I'm a student looking for a job as a Jr. Sys Admin / Information Security position. The moment I click search from simplyhired.com or dice.com my job gets complicated. It's so hard to spot the ones that you definitely want to apply for.

So, just share your story of how you spot your current job online? What factors did you consider before applying? And any tips for young job seekers.

Thanks :)

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  • 6
    Community Wiki... – Izzy Apr 8 '10 at 4:17
  • One item none of us has addressed yet is how "junior" are we talking: practical experience, related education, personal projects, etc. will all weigh on your application (in roughly that order)... – voretaq7 Apr 8 '10 at 4:30
  • wiki it is....! – sanksjaya Apr 8 '10 at 5:39
  • Great to hear you started volunteering! Let us know how it all turns out. Do you blog at all? Tweet? Smoke signals? – Wesley Apr 8 '10 at 17:42

I simply applied to anything that looked interesting to me. Whenever you go on an interview for a job there's one thing that you really ought to be keeping in mind; and that is that you are interviewing the company to find out if they are right for you just as much as they are interviewing you to make sure you are right for the company. It's more complicated when you are desperately seeking a job for whatever the reason - but if you have the time to be picky then browse around and go on interviews until you find what you're happy with.

  • +1 for interviewing the company. If you're not desperate for work, make sure the fit is right. – voretaq7 Apr 8 '10 at 4:05
  • 2
    I second this. For interviewing the company. It is very important. Are they seeking a jr Admin but the work you actually put it is to be considered for a senior admin? Thats one to look out for. Getting thrown into a job where you are expected to take care of everything when your experience and training isn't up to par will be devestating for both parties. It's easy to be naive when it comes to your first job. Been there, done that. – artifex Apr 8 '10 at 5:06
  • +1 Makes a lot of sense. – sanksjaya Apr 8 '10 at 5:41
  • It's as hard to evaluate the company, however, as for the company to evaluate candidates; and the candidate usually has lots less experience in evaluation. There's one question that sums up just about everything you need to know about the company, however: "What is the turnover rate for people joining your company in this position, at this seniority level?" With a little research into general industry/geographic turnover, and adding anything that's particularly important to you, you get a simple, highly relevant answer. – mpez0 Apr 8 '10 at 13:01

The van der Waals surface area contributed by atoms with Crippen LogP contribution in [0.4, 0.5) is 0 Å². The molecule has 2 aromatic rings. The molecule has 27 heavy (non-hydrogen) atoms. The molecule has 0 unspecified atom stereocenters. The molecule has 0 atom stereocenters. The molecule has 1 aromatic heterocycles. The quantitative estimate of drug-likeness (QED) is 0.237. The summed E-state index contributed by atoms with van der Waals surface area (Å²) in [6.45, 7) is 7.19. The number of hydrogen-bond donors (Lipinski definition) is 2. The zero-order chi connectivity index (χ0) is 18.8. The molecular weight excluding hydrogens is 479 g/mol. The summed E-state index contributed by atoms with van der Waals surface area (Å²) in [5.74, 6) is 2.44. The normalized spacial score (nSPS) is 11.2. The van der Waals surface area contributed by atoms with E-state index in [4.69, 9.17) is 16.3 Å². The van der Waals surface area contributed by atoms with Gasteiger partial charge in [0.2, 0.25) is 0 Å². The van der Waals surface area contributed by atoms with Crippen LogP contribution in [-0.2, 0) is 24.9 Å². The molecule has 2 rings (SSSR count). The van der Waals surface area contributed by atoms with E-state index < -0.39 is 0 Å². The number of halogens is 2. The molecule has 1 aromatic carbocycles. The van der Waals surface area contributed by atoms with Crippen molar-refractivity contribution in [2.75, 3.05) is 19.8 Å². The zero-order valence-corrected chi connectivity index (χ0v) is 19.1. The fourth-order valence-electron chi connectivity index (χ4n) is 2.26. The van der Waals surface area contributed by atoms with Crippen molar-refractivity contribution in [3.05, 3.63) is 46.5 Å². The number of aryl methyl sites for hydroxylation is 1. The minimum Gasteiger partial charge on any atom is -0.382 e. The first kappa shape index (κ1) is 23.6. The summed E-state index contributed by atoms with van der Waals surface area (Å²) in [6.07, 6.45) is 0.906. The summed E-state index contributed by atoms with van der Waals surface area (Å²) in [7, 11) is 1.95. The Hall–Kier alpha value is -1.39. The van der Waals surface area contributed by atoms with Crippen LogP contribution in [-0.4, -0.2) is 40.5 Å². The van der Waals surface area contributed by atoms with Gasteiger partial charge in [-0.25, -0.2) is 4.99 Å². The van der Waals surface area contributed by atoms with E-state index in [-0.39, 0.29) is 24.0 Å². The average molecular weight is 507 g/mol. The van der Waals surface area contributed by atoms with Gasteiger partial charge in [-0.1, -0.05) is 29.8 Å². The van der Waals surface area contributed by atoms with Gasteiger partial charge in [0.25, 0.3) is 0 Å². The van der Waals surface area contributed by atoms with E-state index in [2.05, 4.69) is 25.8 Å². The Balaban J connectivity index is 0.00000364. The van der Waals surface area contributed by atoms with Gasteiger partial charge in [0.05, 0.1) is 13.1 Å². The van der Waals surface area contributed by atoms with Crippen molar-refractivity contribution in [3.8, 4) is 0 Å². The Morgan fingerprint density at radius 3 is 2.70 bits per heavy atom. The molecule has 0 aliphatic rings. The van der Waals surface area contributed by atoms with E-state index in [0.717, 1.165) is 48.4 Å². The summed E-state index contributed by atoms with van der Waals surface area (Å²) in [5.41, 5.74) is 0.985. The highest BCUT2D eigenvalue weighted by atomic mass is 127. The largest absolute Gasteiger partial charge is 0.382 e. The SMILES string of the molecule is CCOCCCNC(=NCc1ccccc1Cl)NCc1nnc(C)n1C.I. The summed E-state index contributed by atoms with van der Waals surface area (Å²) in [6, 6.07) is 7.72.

• It's not that hard to evaluate them on a base level... how long have you been in business? How many employees do you have? Have you been growing or has it been about this size for a while? What are the advancement possibilities? What are your benefits like? Past that you can ask questions about who you'd be working with and what the position entails - that should really be enough to get a good idea. – Dave Holland Apr 8 '10 at 16:19

EDIT: In light of further information, my initial post is a little lacking. If experience is what you need, then there is one simple and reliable solution: volunteer. Pick a charity in your area that you agree with and offer your services for free. You'll get hands on experience in no time. I speak from my own experiences. Not all non profits are poor beggars leaping at what ever crumby IT skills drop from the larger table. However, most are ready and willing to let you help out and you will frequently have much greater responsibilites given to you in much less time than if you were in a paying job with a static title. Of course, you have to figure out how to finance a few frivolities like food and housing while youre working for free. But that's what soup kitchens and your parents' basement are for. =)